A last-ditch effort on July 16 by two Washington Suburban Sanitary Commission technicians to close a stubborn, corrosion-covered valve for water-pipeline diversion enabled the Washington, D.C., area water-wastewater utility to bypass the rapidly failing main. Closing the valve averted an extended service outage in a densely populated section during excessively hot weather.
The 54-in.-dia reinforced-concrete high-pressure transmission line, installed in 1966, supplies 10 million to 15 million gallons a day to more than 100,000 users in a large portion of Prince George's County, Md., including residences, Andrews Air Force Base and the National Harbor mixed-use complex adjacent to the Potomac River. Acoustical tests taken in mid-July showed that 37 strands of reinforcing wire had broken, indicating a failure—potentially in the form of an explosion—was imminent. WSSC, which dates to 1918, now serves 1.8 million people in the county and neighboring Montgomery County with a network of nearly 5,600 miles of freshwater pipeline.
It is unknown when the valve was last tested, but prolonged exposure to acidic soil had frozen its gears, says WSSC. Previous repair efforts had failed, so the utility began a fast-tracked plan to close a three-mile pipeline section for emergency repairs. As the scheduled July 17 outage approached, WSSC facility technicians Brad Destelhorst and Thomas Ecker volunteered to make a final repair attempt.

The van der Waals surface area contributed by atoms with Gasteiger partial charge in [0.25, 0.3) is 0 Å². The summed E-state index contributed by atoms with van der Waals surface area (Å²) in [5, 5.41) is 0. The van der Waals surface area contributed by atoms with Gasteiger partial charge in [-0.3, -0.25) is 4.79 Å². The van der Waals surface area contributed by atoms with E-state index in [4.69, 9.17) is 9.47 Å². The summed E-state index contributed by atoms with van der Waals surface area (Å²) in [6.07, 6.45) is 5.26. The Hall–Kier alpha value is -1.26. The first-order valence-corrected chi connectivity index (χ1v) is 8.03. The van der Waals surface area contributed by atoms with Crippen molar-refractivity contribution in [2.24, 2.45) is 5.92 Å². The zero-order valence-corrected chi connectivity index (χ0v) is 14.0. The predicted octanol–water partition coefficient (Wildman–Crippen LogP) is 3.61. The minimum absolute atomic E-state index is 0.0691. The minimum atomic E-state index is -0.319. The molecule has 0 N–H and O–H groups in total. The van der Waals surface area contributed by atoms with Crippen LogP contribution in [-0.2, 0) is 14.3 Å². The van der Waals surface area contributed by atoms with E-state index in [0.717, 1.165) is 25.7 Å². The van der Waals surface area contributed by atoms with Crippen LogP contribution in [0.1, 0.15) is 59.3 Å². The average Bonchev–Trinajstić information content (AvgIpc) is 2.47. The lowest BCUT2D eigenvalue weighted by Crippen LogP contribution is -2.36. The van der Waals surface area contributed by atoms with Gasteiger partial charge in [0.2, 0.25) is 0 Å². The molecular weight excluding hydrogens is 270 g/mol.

For 12 hours, the two worked in a cramped, partially flooded vault with hand tools, managing to fully close the valve, which allowed water to be diverted to a smaller, secondary transmission line. Less than one mile of the failing pipeline was out of service. The action allowed WSSC to cancel the outage alert, although a water-conservation mandate continued until transmission-line repairs were completed. WSSC CEO Jerry Johnson said the workers' effort was the first time such an operation had been tried.
Sudden failures of 40- to 50-year-old reinforced pipe have been a problem for WSSC. The agency says the pipes failed because they were reinforced using tightly wrapped steel wire, a practice that is no longer accepted. The firms that manufactured the pipe in the 1960s and 1970s have since gone out of business. WSSC says that, although less than 2% of its concrete pipes are of suspect construction, repairing those lines would cost close to $3 billion. The agency relies on acoustical monitoring and other inspections to head off potential failures.